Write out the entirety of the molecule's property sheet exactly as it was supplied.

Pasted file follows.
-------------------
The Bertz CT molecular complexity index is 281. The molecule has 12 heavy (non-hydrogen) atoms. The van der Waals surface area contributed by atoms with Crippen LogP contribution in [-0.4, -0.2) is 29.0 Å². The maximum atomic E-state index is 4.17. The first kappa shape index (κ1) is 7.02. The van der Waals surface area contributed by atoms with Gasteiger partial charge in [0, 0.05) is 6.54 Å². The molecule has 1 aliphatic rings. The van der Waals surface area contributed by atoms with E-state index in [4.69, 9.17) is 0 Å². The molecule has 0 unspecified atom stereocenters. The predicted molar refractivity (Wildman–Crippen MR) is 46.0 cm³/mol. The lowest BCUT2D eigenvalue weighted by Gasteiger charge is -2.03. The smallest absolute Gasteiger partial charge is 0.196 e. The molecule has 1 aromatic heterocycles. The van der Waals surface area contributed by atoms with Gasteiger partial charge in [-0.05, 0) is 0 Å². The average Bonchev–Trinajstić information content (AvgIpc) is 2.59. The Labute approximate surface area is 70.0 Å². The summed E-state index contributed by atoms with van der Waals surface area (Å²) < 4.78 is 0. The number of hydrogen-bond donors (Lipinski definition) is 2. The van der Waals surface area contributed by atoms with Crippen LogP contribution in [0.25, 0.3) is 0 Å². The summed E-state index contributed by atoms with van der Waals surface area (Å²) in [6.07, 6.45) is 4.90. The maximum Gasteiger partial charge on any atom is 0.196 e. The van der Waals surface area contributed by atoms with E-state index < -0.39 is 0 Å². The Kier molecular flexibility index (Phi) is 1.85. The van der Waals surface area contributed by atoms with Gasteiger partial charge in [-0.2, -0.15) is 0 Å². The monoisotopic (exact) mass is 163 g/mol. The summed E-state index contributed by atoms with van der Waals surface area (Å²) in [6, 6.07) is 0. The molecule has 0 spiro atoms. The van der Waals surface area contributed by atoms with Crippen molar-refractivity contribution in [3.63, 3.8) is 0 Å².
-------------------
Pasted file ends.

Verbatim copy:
The Bertz CT molecular complexity index is 281. The molecule has 12 heavy (non-hydrogen) atoms. The van der Waals surface area contributed by atoms with Crippen LogP contribution in [-0.4, -0.2) is 29.0 Å². The maximum atomic E-state index is 4.17. The first kappa shape index (κ1) is 7.02. The van der Waals surface area contributed by atoms with Gasteiger partial charge in [0, 0.05) is 6.54 Å². The molecule has 1 aliphatic rings. The van der Waals surface area contributed by atoms with E-state index in [4.69, 9.17) is 0 Å². The molecule has 0 unspecified atom stereocenters. The predicted molar refractivity (Wildman–Crippen MR) is 46.0 cm³/mol. The lowest BCUT2D eigenvalue weighted by Gasteiger charge is -2.03. The smallest absolute Gasteiger partial charge is 0.196 e. The molecule has 1 aromatic heterocycles. The van der Waals surface area contributed by atoms with Gasteiger partial charge in [-0.05, 0) is 0 Å². The average Bonchev–Trinajstić information content (AvgIpc) is 2.59. The Labute approximate surface area is 70.0 Å². The summed E-state index contributed by atoms with van der Waals surface area (Å²) < 4.78 is 0. The number of hydrogen-bond donors (Lipinski definition) is 2. The van der Waals surface area contributed by atoms with Crippen LogP contribution in [0.25, 0.3) is 0 Å². The summed E-state index contributed by atoms with van der Waals surface area (Å²) in [6.07, 6.45) is 4.90. The maximum Gasteiger partial charge on any atom is 0.196 e. The van der Waals surface area contributed by atoms with E-state index < -0.39 is 0 Å². The Kier molecular flexibility index (Phi) is 1.85. The van der Waals surface area contributed by atoms with Gasteiger partial charge in [-0.2, -0.15) is 0 Å². The monoisotopic (exact) mass is 163 g/mol. The summed E-state index contributed by atoms with van der Waals surface area (Å²) in [6, 6.07) is 0. The molecule has 0 spiro atoms. The van der Waals surface area contributed by atoms with Crippen molar-refractivity contribution in [3.63, 3.8) is 0 Å².